Individuals leave an organisation due to retirement or other personal reasons, taking with them all of their knowledge and skills. Consequently, in order to retain the knowledge and expertise of the skilled employees, it is essential for the organisation to have KM because it facilitates retaining the knowledge of the experts and storing the knowledge by converting tacit knowledge into explicit knowledge, where it can be easily stored and shared with others, particularly during decision-making or the learning process. Alongside the advancement of artificial intelligence (AI), this enables automation and provides machines the ability to make decisions. This study is essential since it discusses the significance of ML with AI-enabled knowledge management or knowledge creation in the KM implementation process. Knowledge is an asset of an organisation, and it should be organised and managed in a systematic and complete manner [1]. However, many organisations do not have clear directions on what knowledge management entails. They are only familiar with some of the issues as a result of their day-to-day encounters with the flow of data in their business. These day-to-day occurrences are considered tactical, which means they hinder an organisation’s efficiency and performance. Once organisations realise the effectiveness of managing knowledge, they will discover that tactical issues have strategic consequences and solutions that can help their organisation’s knowledge assets improve. Organisations that recognise knowledge management (KM) are enabled to use existing core capabilities or generate new ones in order to invest quickly in new products, services, and solutions that the market requires [2]. Good knowledge management will transform any organisation into a fast-learning, competitive-advantage-oriented organisation [3].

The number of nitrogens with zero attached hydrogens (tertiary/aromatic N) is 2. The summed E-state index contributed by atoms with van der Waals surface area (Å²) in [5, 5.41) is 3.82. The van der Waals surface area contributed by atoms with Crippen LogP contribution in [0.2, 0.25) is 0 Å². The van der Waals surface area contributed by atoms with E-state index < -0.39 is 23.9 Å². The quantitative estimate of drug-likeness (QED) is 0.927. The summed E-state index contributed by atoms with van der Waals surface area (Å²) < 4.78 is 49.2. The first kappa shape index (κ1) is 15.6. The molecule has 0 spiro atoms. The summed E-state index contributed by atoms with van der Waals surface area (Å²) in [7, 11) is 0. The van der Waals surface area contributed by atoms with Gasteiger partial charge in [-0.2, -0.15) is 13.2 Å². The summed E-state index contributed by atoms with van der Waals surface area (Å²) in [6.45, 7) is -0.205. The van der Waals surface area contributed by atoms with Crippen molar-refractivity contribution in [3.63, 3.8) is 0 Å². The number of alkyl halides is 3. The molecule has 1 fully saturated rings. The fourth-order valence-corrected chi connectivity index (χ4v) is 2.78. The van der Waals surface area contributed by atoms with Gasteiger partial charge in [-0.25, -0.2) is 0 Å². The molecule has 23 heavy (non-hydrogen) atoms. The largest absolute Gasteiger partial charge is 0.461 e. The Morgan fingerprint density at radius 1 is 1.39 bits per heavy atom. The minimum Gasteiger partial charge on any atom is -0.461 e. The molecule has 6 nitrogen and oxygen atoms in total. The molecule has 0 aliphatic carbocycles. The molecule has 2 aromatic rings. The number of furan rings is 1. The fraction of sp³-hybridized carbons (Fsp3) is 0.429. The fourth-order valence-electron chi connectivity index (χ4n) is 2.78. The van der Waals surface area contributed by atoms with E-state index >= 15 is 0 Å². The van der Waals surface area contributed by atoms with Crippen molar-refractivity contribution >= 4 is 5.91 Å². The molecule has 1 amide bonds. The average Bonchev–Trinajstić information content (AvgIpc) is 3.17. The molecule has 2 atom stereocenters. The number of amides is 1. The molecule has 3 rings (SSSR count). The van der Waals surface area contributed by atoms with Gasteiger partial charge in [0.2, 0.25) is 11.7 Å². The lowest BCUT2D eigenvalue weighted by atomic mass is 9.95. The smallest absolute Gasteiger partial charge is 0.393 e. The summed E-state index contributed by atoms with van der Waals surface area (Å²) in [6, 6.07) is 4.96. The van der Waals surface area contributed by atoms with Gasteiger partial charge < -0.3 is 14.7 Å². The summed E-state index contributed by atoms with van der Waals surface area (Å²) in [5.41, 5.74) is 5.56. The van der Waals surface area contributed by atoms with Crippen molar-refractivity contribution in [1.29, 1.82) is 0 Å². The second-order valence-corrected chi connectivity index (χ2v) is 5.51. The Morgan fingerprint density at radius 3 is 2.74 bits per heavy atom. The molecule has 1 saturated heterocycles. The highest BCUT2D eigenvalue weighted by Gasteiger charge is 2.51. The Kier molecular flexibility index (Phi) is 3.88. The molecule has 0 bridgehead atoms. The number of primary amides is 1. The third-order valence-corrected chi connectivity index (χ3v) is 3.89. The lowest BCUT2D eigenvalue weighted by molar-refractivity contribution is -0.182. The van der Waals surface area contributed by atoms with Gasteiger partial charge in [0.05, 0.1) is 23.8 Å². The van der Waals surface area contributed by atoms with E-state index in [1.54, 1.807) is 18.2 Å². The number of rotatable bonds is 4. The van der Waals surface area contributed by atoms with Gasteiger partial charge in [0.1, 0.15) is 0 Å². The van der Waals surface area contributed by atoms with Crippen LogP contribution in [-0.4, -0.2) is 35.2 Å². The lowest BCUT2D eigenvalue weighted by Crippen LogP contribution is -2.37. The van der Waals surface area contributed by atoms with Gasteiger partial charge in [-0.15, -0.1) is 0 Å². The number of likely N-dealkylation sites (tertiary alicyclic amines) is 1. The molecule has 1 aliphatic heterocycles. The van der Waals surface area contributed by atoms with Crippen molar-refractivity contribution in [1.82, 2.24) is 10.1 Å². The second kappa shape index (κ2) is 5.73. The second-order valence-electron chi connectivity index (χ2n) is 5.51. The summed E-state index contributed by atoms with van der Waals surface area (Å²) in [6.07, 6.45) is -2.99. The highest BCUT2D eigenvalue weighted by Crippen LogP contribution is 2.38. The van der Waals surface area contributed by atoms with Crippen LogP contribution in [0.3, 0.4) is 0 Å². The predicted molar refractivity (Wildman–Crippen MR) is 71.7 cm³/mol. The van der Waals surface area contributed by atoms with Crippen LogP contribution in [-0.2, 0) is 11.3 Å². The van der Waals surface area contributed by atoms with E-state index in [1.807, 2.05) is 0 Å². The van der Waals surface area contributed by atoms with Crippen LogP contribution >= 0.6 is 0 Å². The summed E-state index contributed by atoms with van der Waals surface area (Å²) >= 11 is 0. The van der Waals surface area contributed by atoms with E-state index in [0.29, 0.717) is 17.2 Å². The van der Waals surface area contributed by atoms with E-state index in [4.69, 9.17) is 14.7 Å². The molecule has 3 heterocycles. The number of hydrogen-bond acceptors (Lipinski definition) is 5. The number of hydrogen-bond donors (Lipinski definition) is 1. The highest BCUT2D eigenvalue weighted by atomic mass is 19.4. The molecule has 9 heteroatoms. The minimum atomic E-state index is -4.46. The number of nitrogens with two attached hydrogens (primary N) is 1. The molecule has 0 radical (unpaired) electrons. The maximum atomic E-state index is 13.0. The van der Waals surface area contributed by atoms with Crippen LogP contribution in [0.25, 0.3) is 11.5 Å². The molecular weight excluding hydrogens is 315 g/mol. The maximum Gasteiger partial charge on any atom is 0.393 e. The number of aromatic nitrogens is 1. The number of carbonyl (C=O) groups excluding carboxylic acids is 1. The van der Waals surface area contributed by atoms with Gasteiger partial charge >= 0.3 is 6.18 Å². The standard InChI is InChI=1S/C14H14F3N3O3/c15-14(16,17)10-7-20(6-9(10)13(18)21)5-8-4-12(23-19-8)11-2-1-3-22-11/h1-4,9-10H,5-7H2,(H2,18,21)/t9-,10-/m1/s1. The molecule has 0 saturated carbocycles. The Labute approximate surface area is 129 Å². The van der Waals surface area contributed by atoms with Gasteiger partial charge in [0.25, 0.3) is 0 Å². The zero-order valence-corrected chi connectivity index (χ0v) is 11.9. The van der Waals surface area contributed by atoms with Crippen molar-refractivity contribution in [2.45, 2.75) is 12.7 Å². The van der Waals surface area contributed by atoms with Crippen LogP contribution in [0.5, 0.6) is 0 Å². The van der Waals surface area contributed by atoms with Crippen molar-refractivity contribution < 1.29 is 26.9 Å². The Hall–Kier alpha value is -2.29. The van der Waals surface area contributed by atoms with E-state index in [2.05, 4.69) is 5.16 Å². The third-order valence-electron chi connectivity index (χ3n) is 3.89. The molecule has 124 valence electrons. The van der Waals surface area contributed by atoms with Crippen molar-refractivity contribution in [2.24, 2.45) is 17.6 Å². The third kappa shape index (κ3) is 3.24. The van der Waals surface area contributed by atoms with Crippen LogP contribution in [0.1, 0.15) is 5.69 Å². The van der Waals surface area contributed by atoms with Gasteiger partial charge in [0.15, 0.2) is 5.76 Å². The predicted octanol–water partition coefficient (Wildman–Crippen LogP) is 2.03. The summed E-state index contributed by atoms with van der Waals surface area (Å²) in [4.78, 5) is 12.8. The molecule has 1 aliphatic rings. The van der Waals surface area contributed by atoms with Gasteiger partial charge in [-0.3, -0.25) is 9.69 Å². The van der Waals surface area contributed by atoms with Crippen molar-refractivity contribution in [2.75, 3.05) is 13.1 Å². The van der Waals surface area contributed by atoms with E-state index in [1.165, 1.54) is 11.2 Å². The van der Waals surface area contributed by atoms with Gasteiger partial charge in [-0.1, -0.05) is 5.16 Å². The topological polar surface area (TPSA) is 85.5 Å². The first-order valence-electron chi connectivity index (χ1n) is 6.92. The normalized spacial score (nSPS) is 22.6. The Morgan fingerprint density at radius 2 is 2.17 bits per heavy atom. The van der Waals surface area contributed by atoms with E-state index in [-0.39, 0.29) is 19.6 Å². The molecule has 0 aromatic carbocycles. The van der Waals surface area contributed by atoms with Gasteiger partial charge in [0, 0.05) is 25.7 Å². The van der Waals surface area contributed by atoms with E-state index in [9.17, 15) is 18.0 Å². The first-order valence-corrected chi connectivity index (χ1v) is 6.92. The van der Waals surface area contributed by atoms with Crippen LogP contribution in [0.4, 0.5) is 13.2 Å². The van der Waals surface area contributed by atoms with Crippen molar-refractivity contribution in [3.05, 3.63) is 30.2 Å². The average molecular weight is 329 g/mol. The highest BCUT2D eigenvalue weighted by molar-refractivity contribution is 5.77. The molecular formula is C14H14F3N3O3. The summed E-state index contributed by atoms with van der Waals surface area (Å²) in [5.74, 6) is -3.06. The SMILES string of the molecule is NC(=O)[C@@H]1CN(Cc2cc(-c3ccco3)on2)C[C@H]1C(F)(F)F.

KM is the process of identifying, capturing, assessing, retrieving, and disseminating all of an organisation’s information for the purpose of making intelligent decisions [4], while knowledge management systems (KMS) allow users to exchange, access, and update their business knowledge. The projected value cost of poor knowledge-sharing methods emphasises the importance of knowledge management to an organisation’s productivity, and one of the benefits of knowledge management for an organisation is that it takes less time to recreate existing knowledge; the organisation can obtain the information it needs sooner, it makes fewer mistakes, makes better judgments, standardises processes, and provides better service to both employees and coworkers [5].
Knowledge management makes use of a wide variety of techniques, tools, and procedures. Knowledge management is something that is unfamiliar to many businesses. Hence, they are unable to adopt it. Even if an organisation is aware of what needs to be implemented, the process of actually putting that knowledge into action may be challenging. KM implementation necessitates a business case just like any other initiative. Therefore, the rapid development of artificial intelligence (AI), particularly in the adoption of machine learning (ML) in knowledge management (KM), will be of great assistance to organisations in optimising the knowledge management systems (KMS) that are required by companies in identifying any critical problems that require knowledge to solve them in a relatively short time frame [6].